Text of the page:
Dolphin Marine Rescue works very closely with TAFE NSW, giving students real-life work experience in the animal care industry. We proudly welcome our newest student recruits all of whom are studding Certificate III in Captive Animals.
Students will gain experience working alongside our specialist marine animal team to provide the best possible welfare for all our animals. There studies will include cleaning and maintaining animal housing, monitoring and participating in animal health care, providing nutritional diets, assessing animal behaviours and reports, learning the skills to rescue and apply first aid to marine animals as part of the rescue and rehab and lots lots more!
DMR team member Kieran Marshall was recently up at Mon Repos assisting researchers and QLD Parks in sea turtle conservation and sea turtle health.
Mon Repos supports the largest concentration of nesting marine turtles on the eastern Australian mainland and has the most significant loggerhead turtle nesting population in the South Pacific region.
With this knowledge gained, Kieran will use it to help monitor the increasing numbers of sea turtles nesting within NSW.
Since December 2019 DMR has received 32 sea turtles into care, most of these sea turtles are sub adult green sea turtles and hawksbill sea turtles aged around 10-15years old.
These turtles come into care with an issues called 'float syndrome' where a gas build up inside of their coelomic cavity causes them to float on the surface of the water limiting their ability to dive and forage for food, causing them to become emaciated and develop large quantities of epibiota (barnacles and algae).
Generally the total time these sea turtles spend in rehabilitation here at DMR is about 3-4months and then they're released back to the location where they were found.
If you see any injured sea turtles in distress phone DMR or NPWS.
11 veterinary students from University of Sydney attended DMR last week as part of their extramural placements to gain some experience in aquatic animal medicine.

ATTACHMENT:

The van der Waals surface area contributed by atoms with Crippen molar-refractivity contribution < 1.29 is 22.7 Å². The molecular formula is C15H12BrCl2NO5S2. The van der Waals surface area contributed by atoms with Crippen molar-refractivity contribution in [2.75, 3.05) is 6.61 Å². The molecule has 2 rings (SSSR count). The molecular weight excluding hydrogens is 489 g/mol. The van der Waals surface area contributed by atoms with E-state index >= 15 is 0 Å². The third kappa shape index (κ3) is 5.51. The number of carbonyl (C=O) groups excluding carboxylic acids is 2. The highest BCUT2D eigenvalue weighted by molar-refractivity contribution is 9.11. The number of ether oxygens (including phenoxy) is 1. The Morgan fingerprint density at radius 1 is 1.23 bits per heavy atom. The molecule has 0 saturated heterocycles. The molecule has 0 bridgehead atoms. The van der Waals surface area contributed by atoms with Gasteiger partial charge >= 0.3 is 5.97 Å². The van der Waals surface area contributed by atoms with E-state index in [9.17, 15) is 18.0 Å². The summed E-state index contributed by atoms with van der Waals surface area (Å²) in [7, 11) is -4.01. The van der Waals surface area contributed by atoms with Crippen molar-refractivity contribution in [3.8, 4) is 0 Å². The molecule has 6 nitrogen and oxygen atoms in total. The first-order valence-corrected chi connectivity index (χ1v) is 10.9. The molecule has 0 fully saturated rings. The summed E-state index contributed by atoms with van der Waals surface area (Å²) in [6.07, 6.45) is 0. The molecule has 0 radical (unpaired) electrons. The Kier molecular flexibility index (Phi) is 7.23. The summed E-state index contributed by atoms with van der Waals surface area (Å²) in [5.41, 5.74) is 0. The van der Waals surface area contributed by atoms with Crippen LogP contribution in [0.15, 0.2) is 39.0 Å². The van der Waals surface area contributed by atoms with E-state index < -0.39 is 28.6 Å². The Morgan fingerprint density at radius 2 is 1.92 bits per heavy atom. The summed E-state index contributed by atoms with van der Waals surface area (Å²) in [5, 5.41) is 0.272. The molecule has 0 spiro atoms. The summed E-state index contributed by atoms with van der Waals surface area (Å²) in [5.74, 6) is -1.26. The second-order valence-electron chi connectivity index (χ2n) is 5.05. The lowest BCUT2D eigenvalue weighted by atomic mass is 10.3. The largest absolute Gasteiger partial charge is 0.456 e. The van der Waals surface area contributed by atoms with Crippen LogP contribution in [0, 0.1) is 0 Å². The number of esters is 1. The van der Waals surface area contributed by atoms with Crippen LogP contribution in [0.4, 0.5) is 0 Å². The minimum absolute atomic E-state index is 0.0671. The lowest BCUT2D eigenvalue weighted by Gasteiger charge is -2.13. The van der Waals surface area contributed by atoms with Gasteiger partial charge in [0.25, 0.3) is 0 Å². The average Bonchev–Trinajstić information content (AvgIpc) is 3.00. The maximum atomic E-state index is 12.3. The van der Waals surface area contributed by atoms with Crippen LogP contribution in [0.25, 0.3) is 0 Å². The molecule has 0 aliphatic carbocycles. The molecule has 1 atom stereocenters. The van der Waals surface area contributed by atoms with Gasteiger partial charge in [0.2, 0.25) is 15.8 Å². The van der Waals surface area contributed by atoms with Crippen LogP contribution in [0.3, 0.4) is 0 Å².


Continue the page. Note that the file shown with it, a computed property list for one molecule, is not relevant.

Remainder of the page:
“There are not many places where students can get hands on experience with marine animals, so these placements are really important to build the capacity within the profession to treat sick and injured marine animals,” said Dr Duan March, who acted as the students supervisor for the week. “The placements actually work out really well. We will stockpile work that needs to be done for a number of research projects before the students arrive and get it all done when they are here. This means that they get to learn and it helps us out with our research!” said Dr March.
Veterinary students are required to do a range of placements during their degrees and students will get practical experience with all animals from cows to chickens, and for a lucky few, dolphins as well!
Dolphin Marine Rescue were called by Stephen Soule from the National Marine Science Centre at about 11 am on Sunday regarding a Grey Nurse Shark not looking well in the marina. DMR attended and assessed the animal. It was upside down and not moving. DMR contacted Department of Primary Industries to notify and then proceeded to capture and to assess.
DMR staff and Mr Soule snorkelled to the animal, placed a tail rope and then swam it to a pier for assessment. Fishing line coming from mouth and two external wounds were observed. The animal suspected to be suffering from metabolic acidosis secondary to intense fight following line catch.
The animal was transported back to DMCP for treatment which included intravenous fluids and aerated water passing over the gills, fishing hook removed and wounds sutured. Animal appeared to improve temporarily but died over night. Post mortem revealed the animal was in good condition and had been feeding recently. Samples collected and sent away for analysis will confirm cause of death.
DMRART has recently release a Southern Giant Petrel back into the wild following a rehabilitation stint at Dolphin Marine Rescue. The Southern Giant Petrel (Macronectes giganteus) is the largest petrel species and is found throughout the Southern Ocean. The population is estimated to have declined by around 20% in the last 50 years, with a population estimate today of around 60,000 birds.